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Pressure came from the top: Fuji Xerox report

Wednesday, 16 August 2017
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(l-r) Fuji Xerox AP president Isamu Sekine, FX global president Hiroshi Kurihara, and FXA MD Sunil Gupta at Macquarie Park in Sydney last week

The accounting scandal that rocked Fuji Xerox subsidiaries in New Zealand and Australia followed intense sales pressure from FX headquarters in Japan, according to the fully translated report by an investigative committee set up by parent Fujifilm Holdings.

Fuji Xerox has now established new heads at its Australasian subsidiaries and is considering legal action against those responsible for accounting irregularities that inflated revenues at FXNZ and FXA by $450 million.

The independent report says that from around 2009 through 2015, the economic decline and slowdown of growth in Japan led to “very intense” pressure from Fuji Xerox headquarters to attain business results and achieve sales.

The strong expectation by FX management towards achieving business results was found to be a company-wide tendency.

“Excessive pressure to achieve sales is also seen at FX offices in Japan, that some business divisions are directed to come up with “pride values” (the figure to achieve with one’s pride at stake), and the “pride values” were used as a tool to push staff to achieve targets toward the settlement of accounts for FY2016.”

The committee found that one of the causes of inappropriate accounting practices first uncovered at the New Zealand subsidiary was its use of sales incentives including commissions and bonuses.

FXNZ paid these commissions and bonus payments to 27 people during the period from January 1, 2011 until March 31, 2017, and we have obtained a statement that NZ$1,500,000 or more per person was paid over this period, and a statement that the total amount of commissions and bonuses accounted for more than half of the overall remuneration received by these employees. Furthermore, FXNZ also provided trips to Hawaii, New York, and elsewhere to employees with high annual financial performance as an incentive.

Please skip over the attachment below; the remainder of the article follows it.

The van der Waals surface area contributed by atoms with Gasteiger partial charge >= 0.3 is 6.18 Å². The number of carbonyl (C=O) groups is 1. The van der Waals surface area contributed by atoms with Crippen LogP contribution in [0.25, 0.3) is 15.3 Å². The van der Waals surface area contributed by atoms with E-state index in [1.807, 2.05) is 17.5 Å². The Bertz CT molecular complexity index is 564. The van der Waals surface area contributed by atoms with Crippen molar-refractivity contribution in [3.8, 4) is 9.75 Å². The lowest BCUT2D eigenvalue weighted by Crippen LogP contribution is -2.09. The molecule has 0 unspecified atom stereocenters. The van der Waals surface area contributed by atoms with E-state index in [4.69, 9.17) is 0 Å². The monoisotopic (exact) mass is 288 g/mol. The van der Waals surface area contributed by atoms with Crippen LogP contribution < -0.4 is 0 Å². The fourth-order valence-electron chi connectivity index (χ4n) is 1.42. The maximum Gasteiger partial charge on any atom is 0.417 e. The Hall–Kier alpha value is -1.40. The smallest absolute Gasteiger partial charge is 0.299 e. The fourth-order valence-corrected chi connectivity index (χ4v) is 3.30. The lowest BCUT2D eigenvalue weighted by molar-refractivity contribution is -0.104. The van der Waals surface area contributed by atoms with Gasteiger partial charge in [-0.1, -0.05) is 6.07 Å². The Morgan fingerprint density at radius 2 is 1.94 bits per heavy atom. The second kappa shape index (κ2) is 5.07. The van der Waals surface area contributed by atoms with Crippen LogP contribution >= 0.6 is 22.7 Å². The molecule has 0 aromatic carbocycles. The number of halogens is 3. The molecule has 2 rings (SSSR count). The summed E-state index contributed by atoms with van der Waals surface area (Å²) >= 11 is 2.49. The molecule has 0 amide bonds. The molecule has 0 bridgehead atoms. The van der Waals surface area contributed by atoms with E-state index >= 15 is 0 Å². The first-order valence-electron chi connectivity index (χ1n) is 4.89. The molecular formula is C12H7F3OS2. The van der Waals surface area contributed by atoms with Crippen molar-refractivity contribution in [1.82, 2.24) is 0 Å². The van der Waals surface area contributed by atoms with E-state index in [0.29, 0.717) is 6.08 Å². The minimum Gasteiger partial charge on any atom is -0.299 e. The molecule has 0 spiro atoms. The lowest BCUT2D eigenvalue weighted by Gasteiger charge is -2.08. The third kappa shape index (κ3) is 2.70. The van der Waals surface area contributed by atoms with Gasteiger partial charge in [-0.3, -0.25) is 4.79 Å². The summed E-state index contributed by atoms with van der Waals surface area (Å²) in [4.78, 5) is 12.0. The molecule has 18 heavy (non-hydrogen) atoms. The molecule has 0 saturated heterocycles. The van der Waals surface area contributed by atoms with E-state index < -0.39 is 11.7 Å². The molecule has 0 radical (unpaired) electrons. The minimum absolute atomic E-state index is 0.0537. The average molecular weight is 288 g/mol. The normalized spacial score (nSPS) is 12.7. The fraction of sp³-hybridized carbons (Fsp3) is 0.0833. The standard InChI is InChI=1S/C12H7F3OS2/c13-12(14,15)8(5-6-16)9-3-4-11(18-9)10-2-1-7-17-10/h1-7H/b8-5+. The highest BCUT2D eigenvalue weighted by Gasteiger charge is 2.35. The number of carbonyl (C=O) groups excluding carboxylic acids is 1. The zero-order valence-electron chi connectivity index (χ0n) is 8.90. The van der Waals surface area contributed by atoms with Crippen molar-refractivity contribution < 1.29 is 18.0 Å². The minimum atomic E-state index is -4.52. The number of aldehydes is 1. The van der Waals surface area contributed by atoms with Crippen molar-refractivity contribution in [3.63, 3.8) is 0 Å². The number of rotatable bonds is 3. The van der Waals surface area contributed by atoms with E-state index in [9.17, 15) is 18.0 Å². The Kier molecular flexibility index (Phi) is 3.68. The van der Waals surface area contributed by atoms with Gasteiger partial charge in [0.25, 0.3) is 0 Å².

The report said incentives-based remuneration was particularly high for A, the MD [identified by the NZ First Party as former NZ MD Neil Whittaker].

The committee also noted that in one case involving NZ$90 million worth of sales in New Zealand, NZ$35 million was fictitious sales, and the remaining NZ$55 million was not fictitiously recorded, but comprised revenue inappropriately recorded early.

When concerns first surfaced about the accounting practices, there was “a tendency of concealment regarding reporting of information” among some executives at Fuji Xerox headquarters, the report said.

Top management at FX, including Deputy President Mr. y and Executive Vice President Mr. w of FX, were reluctant to report information that would have a negative impact on business.

 For example, the committee said issues raised by a whistle-blower who identified himself as Tony Night were dismissed.

In July 2015, a person named Tony Night sent an e-mail to directors and others at FX indicating, among other issues, the over-stating of revenue and recording of revenue without the installation of equipment at FXNZ.

In response, FX and FXAP conducted a special audit of FXNZ and FXA in July 2015. The Committee obtained multiple statements that, at a meeting held in Shanghai on August 10, 2015 at which the content of a report to President Mr. AA of FX was discussed, Deputy President Mr. y and Executive Vice President Mr. w of FX instructed FC Mr. T of APO to write in the first place that there is no problem.

The committee concluded that Fujifilm Holdings needed to take more control of Fuji Xerox “in order to prevent problems like the current Matter from repeating”:

The Committee believes that FH needs to seriously consider exercising more control over FX. Whatever issues may lie in the background, FX’s sales-centric mindset and the distorted view towards accounting that derives from it must be corrected. There is a concern that the same problem could arise in the future unless FH skillfully takes hold of FX: FH may need to remain aware of certain points when exercising control, but the Committee considers that FH needs to provide strong guidance to ensure rotten parts of the company are removed as noted above, namely the shortage of a sense of ethics and honesty when preparing financial statements, ensuring the separation of administrative jurisdiction of the accounting department and the financial performance management function, correcting the problem of the internal audit department and other internal controls being rendered ineffective due to interventions by management, and correcting the issue of excessive pressure to reach sales targets.

Full report: [Tentative English translation for information purpose only]



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